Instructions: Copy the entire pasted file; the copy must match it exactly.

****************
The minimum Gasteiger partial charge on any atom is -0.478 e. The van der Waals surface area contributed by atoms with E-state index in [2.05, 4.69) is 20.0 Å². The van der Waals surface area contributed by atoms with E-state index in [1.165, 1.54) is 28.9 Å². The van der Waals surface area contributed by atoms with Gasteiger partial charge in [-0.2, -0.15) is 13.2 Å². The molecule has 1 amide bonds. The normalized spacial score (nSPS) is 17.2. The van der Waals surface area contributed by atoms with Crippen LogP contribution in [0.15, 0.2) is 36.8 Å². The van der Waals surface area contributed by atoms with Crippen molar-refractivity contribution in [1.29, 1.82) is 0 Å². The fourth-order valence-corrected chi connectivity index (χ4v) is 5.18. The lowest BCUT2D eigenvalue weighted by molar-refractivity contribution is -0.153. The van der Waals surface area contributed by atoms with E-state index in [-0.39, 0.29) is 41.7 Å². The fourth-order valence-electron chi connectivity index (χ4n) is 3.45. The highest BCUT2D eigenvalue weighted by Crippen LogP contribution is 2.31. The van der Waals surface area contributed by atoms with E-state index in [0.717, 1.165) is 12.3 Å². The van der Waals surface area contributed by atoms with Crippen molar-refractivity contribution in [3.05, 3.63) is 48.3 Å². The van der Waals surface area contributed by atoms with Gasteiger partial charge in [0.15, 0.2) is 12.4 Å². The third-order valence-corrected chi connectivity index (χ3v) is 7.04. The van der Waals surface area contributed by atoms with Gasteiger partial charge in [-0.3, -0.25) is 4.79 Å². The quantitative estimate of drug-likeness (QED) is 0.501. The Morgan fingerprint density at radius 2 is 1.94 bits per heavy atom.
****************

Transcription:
The minimum Gasteiger partial charge on any atom is -0.478 e. The van der Waals surface area contributed by atoms with E-state index in [2.05, 4.69) is 20.0 Å². The van der Waals surface area contributed by atoms with E-state index in [1.165, 1.54) is 28.9 Å². The van der Waals surface area contributed by atoms with Gasteiger partial charge in [-0.2, -0.15) is 13.2 Å². The molecule has 1 amide bonds. The normalized spacial score (nSPS) is 17.2. The van der Waals surface area contributed by atoms with Crippen LogP contribution in [0.15, 0.2) is 36.8 Å². The van der Waals surface area contributed by atoms with Crippen molar-refractivity contribution in [1.29, 1.82) is 0 Å². The fourth-order valence-corrected chi connectivity index (χ4v) is 5.18. The lowest BCUT2D eigenvalue weighted by molar-refractivity contribution is -0.153. The van der Waals surface area contributed by atoms with E-state index in [-0.39, 0.29) is 41.7 Å². The fourth-order valence-electron chi connectivity index (χ4n) is 3.45. The highest BCUT2D eigenvalue weighted by Crippen LogP contribution is 2.31. The van der Waals surface area contributed by atoms with E-state index in [0.717, 1.165) is 12.3 Å². The van der Waals surface area contributed by atoms with Crippen molar-refractivity contribution in [3.05, 3.63) is 48.3 Å². The van der Waals surface area contributed by atoms with Gasteiger partial charge in [0.15, 0.2) is 12.4 Å². The third-order valence-corrected chi connectivity index (χ3v) is 7.04. The van der Waals surface area contributed by atoms with Gasteiger partial charge in [-0.3, -0.25) is 4.79 Å². The quantitative estimate of drug-likeness (QED) is 0.501. The Morgan fingerprint density at radius 2 is 1.94 bits per heavy atom.